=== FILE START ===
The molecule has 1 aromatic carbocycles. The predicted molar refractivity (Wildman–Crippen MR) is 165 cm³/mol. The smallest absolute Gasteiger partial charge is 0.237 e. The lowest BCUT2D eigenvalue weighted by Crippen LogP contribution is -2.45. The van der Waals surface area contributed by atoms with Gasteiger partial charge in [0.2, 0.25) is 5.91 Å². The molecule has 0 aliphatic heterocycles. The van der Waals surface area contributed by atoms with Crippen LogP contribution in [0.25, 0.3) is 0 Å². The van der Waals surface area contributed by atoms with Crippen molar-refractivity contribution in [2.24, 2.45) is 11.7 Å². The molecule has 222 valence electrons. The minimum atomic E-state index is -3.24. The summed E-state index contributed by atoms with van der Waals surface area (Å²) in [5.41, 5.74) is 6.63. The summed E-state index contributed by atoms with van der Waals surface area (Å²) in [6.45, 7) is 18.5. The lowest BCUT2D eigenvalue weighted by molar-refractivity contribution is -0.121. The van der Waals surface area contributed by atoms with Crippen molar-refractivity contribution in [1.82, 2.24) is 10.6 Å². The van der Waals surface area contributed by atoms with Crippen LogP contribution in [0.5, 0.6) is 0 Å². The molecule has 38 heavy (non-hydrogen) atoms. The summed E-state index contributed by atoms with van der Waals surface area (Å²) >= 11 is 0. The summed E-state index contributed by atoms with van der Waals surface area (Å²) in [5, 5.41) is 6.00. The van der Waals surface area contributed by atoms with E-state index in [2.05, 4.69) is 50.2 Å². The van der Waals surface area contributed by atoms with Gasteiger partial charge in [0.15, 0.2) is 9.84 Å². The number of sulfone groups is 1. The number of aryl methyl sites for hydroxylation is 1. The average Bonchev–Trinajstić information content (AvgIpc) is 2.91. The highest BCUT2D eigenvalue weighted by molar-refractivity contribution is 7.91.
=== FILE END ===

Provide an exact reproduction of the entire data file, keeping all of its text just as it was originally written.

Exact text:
The molecule has 1 aromatic carbocycles. The predicted molar refractivity (Wildman–Crippen MR) is 165 cm³/mol. The smallest absolute Gasteiger partial charge is 0.237 e. The lowest BCUT2D eigenvalue weighted by Crippen LogP contribution is -2.45. The van der Waals surface area contributed by atoms with Gasteiger partial charge in [0.2, 0.25) is 5.91 Å². The molecule has 0 aliphatic heterocycles. The van der Waals surface area contributed by atoms with Crippen LogP contribution in [0.25, 0.3) is 0 Å². The van der Waals surface area contributed by atoms with Crippen molar-refractivity contribution in [2.24, 2.45) is 11.7 Å². The molecule has 222 valence electrons. The minimum atomic E-state index is -3.24. The summed E-state index contributed by atoms with van der Waals surface area (Å²) in [5.41, 5.74) is 6.63. The summed E-state index contributed by atoms with van der Waals surface area (Å²) in [6.45, 7) is 18.5. The lowest BCUT2D eigenvalue weighted by molar-refractivity contribution is -0.121. The van der Waals surface area contributed by atoms with Crippen molar-refractivity contribution in [1.82, 2.24) is 10.6 Å². The van der Waals surface area contributed by atoms with Crippen LogP contribution in [0.5, 0.6) is 0 Å². The molecule has 38 heavy (non-hydrogen) atoms. The summed E-state index contributed by atoms with van der Waals surface area (Å²) >= 11 is 0. The summed E-state index contributed by atoms with van der Waals surface area (Å²) in [5, 5.41) is 6.00. The van der Waals surface area contributed by atoms with E-state index in [2.05, 4.69) is 50.2 Å². The van der Waals surface area contributed by atoms with Gasteiger partial charge in [0.15, 0.2) is 9.84 Å². The number of sulfone groups is 1. The number of aryl methyl sites for hydroxylation is 1. The average Bonchev–Trinajstić information content (AvgIpc) is 2.91. The highest BCUT2D eigenvalue weighted by molar-refractivity contribution is 7.91.